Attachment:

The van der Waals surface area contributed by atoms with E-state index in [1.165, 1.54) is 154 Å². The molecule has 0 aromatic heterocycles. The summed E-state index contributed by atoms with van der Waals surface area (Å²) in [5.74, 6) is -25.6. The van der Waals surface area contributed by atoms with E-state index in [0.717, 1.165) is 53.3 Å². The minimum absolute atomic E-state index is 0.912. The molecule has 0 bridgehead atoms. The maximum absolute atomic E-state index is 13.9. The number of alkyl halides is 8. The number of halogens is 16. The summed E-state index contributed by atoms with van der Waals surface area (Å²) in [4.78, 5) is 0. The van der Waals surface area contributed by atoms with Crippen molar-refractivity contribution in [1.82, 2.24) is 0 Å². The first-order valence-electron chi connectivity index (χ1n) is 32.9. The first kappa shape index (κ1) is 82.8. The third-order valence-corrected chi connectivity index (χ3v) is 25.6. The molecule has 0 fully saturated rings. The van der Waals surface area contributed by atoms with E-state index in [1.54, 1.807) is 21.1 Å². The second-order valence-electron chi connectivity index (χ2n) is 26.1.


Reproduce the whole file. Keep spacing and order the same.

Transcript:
The van der Waals surface area contributed by atoms with E-state index in [1.165, 1.54) is 154 Å². The molecule has 0 aromatic heterocycles. The summed E-state index contributed by atoms with van der Waals surface area (Å²) in [5.74, 6) is -25.6. The van der Waals surface area contributed by atoms with E-state index in [0.717, 1.165) is 53.3 Å². The minimum absolute atomic E-state index is 0.912. The molecule has 0 bridgehead atoms. The maximum absolute atomic E-state index is 13.9. The number of alkyl halides is 8. The number of halogens is 16. The summed E-state index contributed by atoms with van der Waals surface area (Å²) in [4.78, 5) is 0. The van der Waals surface area contributed by atoms with Crippen molar-refractivity contribution in [1.82, 2.24) is 0 Å². The first-order valence-electron chi connectivity index (χ1n) is 32.9. The first kappa shape index (κ1) is 82.8. The third-order valence-corrected chi connectivity index (χ3v) is 25.6. The molecule has 0 fully saturated rings. The van der Waals surface area contributed by atoms with E-state index in [1.54, 1.807) is 21.1 Å². The second-order valence-electron chi connectivity index (χ2n) is 26.1.